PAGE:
Bug’s Life: So They Put A Tiny Camera On A Beetle And Captured This Footage [Video]

They have developed a tiny wireless steerable camera that can be fitted to an insect – in this case, a beetle – which then streams video to a smartphone.

Dubbed the ‘GoPro for Beetles’ by some, the camera can pivot 60 degrees thanks to a mechanical arm, and weighs around 250 milligrams.

That’s about a tenth of the weight of a single playing card, in case you needed a comparison.

To mimic an animal’s vision, the researchers used a tiny, ultra-low-power black-and-white camera that can sweep across a field of view with the help of a mechanical arm. The arm moves when the team applies a high voltage, which makes the material bend and move the camera to the desired position. Unless the team applies more power, the arm stays at that angle for about a minute before relaxing back to its original position. This is similar to how people can keep their head turned in one direction for only a short period of time before returning to a more neutral position…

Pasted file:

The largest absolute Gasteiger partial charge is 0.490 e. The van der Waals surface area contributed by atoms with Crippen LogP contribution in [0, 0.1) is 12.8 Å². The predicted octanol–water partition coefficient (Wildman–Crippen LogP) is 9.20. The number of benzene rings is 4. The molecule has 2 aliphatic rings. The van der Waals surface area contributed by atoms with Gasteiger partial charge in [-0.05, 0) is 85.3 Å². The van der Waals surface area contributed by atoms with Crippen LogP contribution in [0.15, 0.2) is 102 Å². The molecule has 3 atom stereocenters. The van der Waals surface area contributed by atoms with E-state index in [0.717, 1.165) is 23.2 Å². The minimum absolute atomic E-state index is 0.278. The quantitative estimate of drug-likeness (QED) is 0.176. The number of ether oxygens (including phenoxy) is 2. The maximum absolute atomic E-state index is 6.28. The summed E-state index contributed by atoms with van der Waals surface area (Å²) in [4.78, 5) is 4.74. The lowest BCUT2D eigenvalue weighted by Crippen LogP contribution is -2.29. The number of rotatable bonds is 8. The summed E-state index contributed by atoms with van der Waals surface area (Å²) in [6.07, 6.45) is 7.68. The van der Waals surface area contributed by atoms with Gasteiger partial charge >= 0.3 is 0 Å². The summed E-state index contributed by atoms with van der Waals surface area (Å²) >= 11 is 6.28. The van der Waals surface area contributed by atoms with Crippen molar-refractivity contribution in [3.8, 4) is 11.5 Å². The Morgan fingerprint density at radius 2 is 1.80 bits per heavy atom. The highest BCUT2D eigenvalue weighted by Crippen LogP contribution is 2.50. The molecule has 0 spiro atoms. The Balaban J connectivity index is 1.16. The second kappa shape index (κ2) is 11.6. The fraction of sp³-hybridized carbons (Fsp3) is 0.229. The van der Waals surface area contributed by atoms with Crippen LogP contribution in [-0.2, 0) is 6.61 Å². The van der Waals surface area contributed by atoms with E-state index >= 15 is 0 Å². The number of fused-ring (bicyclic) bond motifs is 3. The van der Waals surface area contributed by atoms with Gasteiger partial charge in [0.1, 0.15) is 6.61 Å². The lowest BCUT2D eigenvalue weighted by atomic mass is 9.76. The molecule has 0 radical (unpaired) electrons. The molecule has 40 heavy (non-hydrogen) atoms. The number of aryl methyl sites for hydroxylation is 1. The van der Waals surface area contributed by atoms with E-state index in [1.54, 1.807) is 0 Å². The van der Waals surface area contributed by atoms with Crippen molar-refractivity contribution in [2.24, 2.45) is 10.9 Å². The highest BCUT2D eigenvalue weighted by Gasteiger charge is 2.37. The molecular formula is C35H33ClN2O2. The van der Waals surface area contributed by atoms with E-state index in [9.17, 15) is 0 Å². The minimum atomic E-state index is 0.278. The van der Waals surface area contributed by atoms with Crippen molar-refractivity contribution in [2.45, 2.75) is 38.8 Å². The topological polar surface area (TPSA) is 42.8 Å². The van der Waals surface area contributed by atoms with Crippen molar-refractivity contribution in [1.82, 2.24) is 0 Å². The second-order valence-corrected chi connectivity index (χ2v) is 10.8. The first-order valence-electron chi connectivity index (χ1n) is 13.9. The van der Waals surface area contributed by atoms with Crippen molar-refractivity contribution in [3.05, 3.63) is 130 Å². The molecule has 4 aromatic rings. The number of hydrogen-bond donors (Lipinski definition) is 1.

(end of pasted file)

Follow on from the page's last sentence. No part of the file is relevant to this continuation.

The camera and arm are controlled via Bluetooth from a smartphone from a distance up to 120 meters away, just a little longer than a football field.

The cameras were fitted to the back of two beetle species – a death-feigning beetle and a Pinacate beetle – that are known to carry loads far heavier than the camera itself.

Here’s a summary of how it all works:

If you’re worried about the beetles’ wellbeing, you might be pleased to know that they lived for at least a year after the experiment ended.

More from the research team:

“This is the first time that we’ve had a first-person view from the back of a beetle while it’s walking around. There are so many questions you could explore, such as how does the beetle respond to different stimuli that it sees in the environment?” [co-lead author Vikram] Iyer said.

“But also, insects can traverse rocky environments, which is really challenging for robots to do at this scale. So this system can also help us out by letting us see or collect samples from hard-to-navigate spaces.”

I possess neither the skills, not the patience, to attempt anything even remotely close to this.

Respect to the researchers.

More on their findings here.

[source: washingtonuni]

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